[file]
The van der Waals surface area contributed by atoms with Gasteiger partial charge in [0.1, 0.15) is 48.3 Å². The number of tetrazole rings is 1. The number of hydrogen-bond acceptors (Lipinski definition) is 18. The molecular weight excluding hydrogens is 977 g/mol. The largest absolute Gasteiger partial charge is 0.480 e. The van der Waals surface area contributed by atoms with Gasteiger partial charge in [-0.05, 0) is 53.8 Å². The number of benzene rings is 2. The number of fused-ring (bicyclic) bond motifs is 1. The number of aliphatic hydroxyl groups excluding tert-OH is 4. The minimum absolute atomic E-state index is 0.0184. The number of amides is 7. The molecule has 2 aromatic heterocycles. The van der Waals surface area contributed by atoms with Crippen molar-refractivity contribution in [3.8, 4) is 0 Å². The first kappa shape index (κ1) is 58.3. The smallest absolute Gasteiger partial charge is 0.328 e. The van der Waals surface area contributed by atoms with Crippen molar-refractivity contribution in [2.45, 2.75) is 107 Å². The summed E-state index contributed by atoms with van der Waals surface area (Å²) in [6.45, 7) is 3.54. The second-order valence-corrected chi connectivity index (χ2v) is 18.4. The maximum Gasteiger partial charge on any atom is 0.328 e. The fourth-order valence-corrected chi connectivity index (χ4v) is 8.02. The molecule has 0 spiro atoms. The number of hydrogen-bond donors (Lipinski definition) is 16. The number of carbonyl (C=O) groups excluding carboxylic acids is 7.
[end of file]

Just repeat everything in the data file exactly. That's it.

The van der Waals surface area contributed by atoms with Gasteiger partial charge in [0.1, 0.15) is 48.3 Å². The number of tetrazole rings is 1. The number of hydrogen-bond acceptors (Lipinski definition) is 18. The molecular weight excluding hydrogens is 977 g/mol. The largest absolute Gasteiger partial charge is 0.480 e. The van der Waals surface area contributed by atoms with Gasteiger partial charge in [-0.05, 0) is 53.8 Å². The number of benzene rings is 2. The number of fused-ring (bicyclic) bond motifs is 1. The number of aliphatic hydroxyl groups excluding tert-OH is 4. The minimum absolute atomic E-state index is 0.0184. The number of amides is 7. The molecule has 2 aromatic heterocycles. The van der Waals surface area contributed by atoms with Crippen molar-refractivity contribution in [3.8, 4) is 0 Å². The first kappa shape index (κ1) is 58.3. The smallest absolute Gasteiger partial charge is 0.328 e. The van der Waals surface area contributed by atoms with Crippen molar-refractivity contribution in [2.45, 2.75) is 107 Å². The summed E-state index contributed by atoms with van der Waals surface area (Å²) in [6.45, 7) is 3.54. The second-order valence-corrected chi connectivity index (χ2v) is 18.4. The maximum Gasteiger partial charge on any atom is 0.328 e. The fourth-order valence-corrected chi connectivity index (χ4v) is 8.02. The molecule has 0 spiro atoms. The number of hydrogen-bond donors (Lipinski definition) is 16. The number of carbonyl (C=O) groups excluding carboxylic acids is 7.